I am having trouble getting to grips with Programmers despite having had good success on SO. My questions here keep getting closed. By my reading of the FAQ, my questions are good and on topic but I'm starting to realise that there are also some unwritten rules.

For example, from the FAQ:

What kind of questions can I ask here?

Programmers — Stack Exchange is a site for professional programmers who are interested in getting expert answers on conceptual questions about software development. If you have a question about...

..

software licensing

So why is this question, about software licensing, closed as off topic?

My new anti-patent BSD-based license: necessary and effective?

This is a well scoped question that is answerable. OK, it might not be easy to answer but I've asked plenty on SO that just sit unanswered because no-one knows the answer.

So my question to meta: does the FAQ represent the full reality of this site?

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You are asking for legal advice, the core question is about patents, not software licensing, and simply put we are not lawyers. You personally might not be interested in legal advice, but the question can only be adequately answered by a lawyer. –  Yannis Rizos Dec 6 '12 at 15:38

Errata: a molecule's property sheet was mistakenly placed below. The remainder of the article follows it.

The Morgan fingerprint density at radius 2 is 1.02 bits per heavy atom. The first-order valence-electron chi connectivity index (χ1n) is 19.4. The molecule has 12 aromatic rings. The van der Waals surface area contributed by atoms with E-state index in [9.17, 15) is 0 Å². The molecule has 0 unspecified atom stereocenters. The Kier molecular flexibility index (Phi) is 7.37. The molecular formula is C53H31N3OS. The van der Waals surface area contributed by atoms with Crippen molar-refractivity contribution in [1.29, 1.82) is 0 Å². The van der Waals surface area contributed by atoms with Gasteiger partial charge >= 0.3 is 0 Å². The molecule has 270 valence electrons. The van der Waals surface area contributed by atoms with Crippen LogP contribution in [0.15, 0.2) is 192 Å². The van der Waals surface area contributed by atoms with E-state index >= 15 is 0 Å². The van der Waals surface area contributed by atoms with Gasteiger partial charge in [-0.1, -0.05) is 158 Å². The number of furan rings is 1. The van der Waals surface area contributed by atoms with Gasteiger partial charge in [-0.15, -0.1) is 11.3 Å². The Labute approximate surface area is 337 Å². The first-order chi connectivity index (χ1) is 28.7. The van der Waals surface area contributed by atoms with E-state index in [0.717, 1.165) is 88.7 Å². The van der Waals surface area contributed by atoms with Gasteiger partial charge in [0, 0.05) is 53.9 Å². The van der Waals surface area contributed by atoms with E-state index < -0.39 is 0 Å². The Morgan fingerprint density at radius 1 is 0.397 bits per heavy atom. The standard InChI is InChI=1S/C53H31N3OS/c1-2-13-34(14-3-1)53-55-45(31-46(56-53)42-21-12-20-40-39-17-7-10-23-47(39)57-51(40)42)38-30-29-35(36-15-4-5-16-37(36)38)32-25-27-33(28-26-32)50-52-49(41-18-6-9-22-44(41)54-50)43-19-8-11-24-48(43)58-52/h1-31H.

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@Yannis Show me a question about software licensing that is not best answered by a lawyer. Copyright and patents are the two principles behind all software licenses and to answer a question about licenses you really need to be aware of both. Suggest striking "software licensing" from the FAQ list of acceptable topics. Anyway, what is wrong with lawyers answering such questions if they want to - are they not welcome here? –  paperjam Dec 6 '12 at 15:57
    
While lawyers are welcome here, in several (if not most) jurisdictions it's actually illegal for them to be answering legal questions on the internet. –  Yannis Rizos Dec 6 '12 at 15:59
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@paperjam Although lawyers are the most experienced and well-versed in this area, I know that it's a formal part of my job to be able to evaluate if I can use a software package based on its license. When I'm releasing an open-source project (which may overlap with freelancing and business concerns), I may need to choose an appropriate license. Because these aren't unreasonable demands of a software development professional, they are on-topic here. –  Thomas Owens Dec 6 '12 at 16:03
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My last attempt to clarify the FAQ was met with downvotes, but you can check it out if you want. I still think it more accurately represents the scope of the site, as I think questions on the site are better defined as on-topic by the type of answer they need, not just by the subject matter of the question :) –  Rachel Dec 6 '12 at 16:58